The study by Lewis (2010) observed that although video conferencing was somewhat perceived to be successful, students were more comfortable with face-to-face learning.
Table 1: Video Conferencing Teaching:
|Total Responses Received||Strongly Agree||Agree||Neutral||Disagree||Strongly Disagree|
- 50% opined that the video conferencing was a successful method of teaching.
- 70% still preferred being taught face-to-face.
- Students also encountered problems with hardware and software issues when making individual presentations.
Table 2: One-to-One Video Conferencing:
Although the personal video conferencing feature was touted as important to significant lecture-student engagement, none of the students opted to use it.
|Total Responses Received||No Need||Not Comfortable with Format||Other Reasons|
|No Request Because||20||10||4||6|
- 50% felt one-to-one video conferencing was not needed
- To determine the user experience and feasibility of video conferencing as a teaching method via feedback collected from students who used video conferencing as a teaching method for one semester.
- 20 University of New South Wales @ Australian Defence Force Academy (UNSW@ADFA) Students undertaking a paper on “Introduction to Aviation”
- Used specific programme, Nefsis software, and recommended camera, Logitech 9000 web camera.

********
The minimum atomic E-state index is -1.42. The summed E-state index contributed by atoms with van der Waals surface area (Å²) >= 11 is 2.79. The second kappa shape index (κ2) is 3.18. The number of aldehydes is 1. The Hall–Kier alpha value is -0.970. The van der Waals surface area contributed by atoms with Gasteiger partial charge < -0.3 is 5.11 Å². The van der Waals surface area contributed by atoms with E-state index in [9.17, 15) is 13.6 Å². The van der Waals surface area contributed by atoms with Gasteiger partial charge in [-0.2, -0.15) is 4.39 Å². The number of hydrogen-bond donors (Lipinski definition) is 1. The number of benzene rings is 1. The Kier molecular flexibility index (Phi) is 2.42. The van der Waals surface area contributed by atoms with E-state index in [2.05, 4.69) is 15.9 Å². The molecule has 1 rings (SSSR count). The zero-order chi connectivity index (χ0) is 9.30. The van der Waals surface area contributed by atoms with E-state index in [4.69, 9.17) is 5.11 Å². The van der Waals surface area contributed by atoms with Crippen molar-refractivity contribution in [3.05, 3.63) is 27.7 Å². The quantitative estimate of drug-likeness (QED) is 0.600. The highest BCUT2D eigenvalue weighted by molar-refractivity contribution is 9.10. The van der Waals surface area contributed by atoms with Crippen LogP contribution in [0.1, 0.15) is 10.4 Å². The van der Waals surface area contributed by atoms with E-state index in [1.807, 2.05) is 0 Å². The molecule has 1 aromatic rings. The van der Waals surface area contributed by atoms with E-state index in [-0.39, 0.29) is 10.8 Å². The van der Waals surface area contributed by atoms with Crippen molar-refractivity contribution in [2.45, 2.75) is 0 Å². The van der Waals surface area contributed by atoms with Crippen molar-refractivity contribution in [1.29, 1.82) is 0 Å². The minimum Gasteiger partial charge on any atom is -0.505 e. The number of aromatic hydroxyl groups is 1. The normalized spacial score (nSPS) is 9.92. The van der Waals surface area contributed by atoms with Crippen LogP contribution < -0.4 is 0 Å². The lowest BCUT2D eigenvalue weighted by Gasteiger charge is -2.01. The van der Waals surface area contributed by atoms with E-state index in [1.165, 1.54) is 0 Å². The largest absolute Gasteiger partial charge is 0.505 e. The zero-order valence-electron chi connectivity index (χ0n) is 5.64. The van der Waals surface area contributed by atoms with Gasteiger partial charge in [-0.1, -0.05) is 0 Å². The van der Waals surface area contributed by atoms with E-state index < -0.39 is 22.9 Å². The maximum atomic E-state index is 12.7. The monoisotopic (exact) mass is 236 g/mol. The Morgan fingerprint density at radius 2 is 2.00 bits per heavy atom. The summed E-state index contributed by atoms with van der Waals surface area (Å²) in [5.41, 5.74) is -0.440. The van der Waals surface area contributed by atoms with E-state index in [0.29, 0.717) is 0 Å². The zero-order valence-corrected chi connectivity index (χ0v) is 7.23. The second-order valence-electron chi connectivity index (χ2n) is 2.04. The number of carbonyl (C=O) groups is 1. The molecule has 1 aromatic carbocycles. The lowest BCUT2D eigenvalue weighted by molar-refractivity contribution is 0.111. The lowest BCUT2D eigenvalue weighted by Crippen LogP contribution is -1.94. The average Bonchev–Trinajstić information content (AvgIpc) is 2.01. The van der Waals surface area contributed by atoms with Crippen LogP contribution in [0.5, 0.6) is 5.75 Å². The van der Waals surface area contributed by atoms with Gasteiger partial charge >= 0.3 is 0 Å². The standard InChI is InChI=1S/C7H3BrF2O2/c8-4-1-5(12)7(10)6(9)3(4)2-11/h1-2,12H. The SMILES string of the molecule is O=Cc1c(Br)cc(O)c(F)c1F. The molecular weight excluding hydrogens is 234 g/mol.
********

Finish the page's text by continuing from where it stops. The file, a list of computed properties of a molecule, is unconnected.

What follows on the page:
- Hardware and software problems encountered might have been improved with usage of a different internet connection, video conferencing software or web camera.
- Students were in a seminar room at UNSW@ADFA while lecturer was at his laptop at the United States Air Force Academy (USAFA) in Colorado Springs, Colorado.
- The lecturer delivered presentations that included PowerPoint slides and students answered questions via a hand-held, press-to-talk microphone that was passed among the students in the room.
- A Questionnaire was passed to students towards the end of the course.
- A Questionnaire containing two Likert-scale questions and four qualitative evaluation questions were used to determine feedback to using video conferencing as a teaching medium.
- Using the two Likert-scale questions allowed for quantitative analysis of how respondents felt about 1) whether learning objectives were achieved using the video conferencing method, and 2) whether they still preferred face-to-face teaching.
- The four qualitative questions allowed for specific written feedback from each participant.
- Overall, as this was the result of only one sample group, it may not be indicative of the viability of video conferencing as a teaching alternative.
Lewis, R (2010) Teaching an Aviation Course via Video Conference – Comments and Observations on the Attainment of Graduate Attributes and Learning Outcomes Aviation Education and Research Proceedings, 2010, 31-38.
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